In addition to having a comprehensive social curriculum, Fayerweather also has written policies in the Parent Handbook, which specifically outline students’ rights and responsibilities. The Parent Handbook is posted on the school’s website.

    Fayerweather also has a written policy and agreement that older students sign to address issues of cyberbullying. Every 5th grader through 8th grader must sign this agreement after reading it with their parent. The agreement is provided to each student the first week of school and is also on in the Parent Handbook. Age-appropriate aspects of this policy are also shared verbally with students in younger grades.
  • Confidentiality

    FSS understands the vulnerable nature of bullying situations and works hard to maintain the confidentiality of all parties involved. FSS releases information to the greater community only when necessary. FSS does not release information about aggressors or targets to parents who are not directly involved in the situation. See section entitled, “Reporting to Legal Authorities” for more information on confidentiality.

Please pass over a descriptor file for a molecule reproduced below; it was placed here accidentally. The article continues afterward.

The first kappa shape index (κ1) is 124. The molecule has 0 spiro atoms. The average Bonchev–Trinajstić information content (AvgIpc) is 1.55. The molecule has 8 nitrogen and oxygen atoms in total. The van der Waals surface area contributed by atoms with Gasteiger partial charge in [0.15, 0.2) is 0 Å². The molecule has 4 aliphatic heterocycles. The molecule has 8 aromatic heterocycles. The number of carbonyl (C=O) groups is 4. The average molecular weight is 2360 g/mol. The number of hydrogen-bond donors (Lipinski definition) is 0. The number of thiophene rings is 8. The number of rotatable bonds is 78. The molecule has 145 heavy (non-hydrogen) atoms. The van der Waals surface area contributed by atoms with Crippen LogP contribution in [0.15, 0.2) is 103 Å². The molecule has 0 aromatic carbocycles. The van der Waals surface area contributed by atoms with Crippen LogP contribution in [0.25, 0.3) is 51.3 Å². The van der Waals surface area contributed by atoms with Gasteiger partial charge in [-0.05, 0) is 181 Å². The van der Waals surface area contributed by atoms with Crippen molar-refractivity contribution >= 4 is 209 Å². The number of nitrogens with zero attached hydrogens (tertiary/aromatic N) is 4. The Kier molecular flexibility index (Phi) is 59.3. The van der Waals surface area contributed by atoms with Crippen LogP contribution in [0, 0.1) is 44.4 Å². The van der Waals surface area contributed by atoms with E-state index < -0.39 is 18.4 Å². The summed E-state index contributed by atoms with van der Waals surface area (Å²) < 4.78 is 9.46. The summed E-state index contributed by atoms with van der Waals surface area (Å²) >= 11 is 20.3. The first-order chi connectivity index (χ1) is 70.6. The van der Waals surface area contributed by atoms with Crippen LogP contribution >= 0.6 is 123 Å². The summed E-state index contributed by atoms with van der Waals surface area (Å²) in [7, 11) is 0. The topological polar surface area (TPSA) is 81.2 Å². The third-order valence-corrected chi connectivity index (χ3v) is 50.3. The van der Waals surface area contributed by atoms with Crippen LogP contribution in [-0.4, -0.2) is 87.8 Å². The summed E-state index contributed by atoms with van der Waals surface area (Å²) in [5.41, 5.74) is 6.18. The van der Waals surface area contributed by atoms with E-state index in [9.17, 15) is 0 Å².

• False Accusations

    As part of the strategies outlined in the previous section, students and teachers talk about the hurtful nature of false accusations and that doing so may result in disciplinary action.
  • Protection from Bullying/Retaliation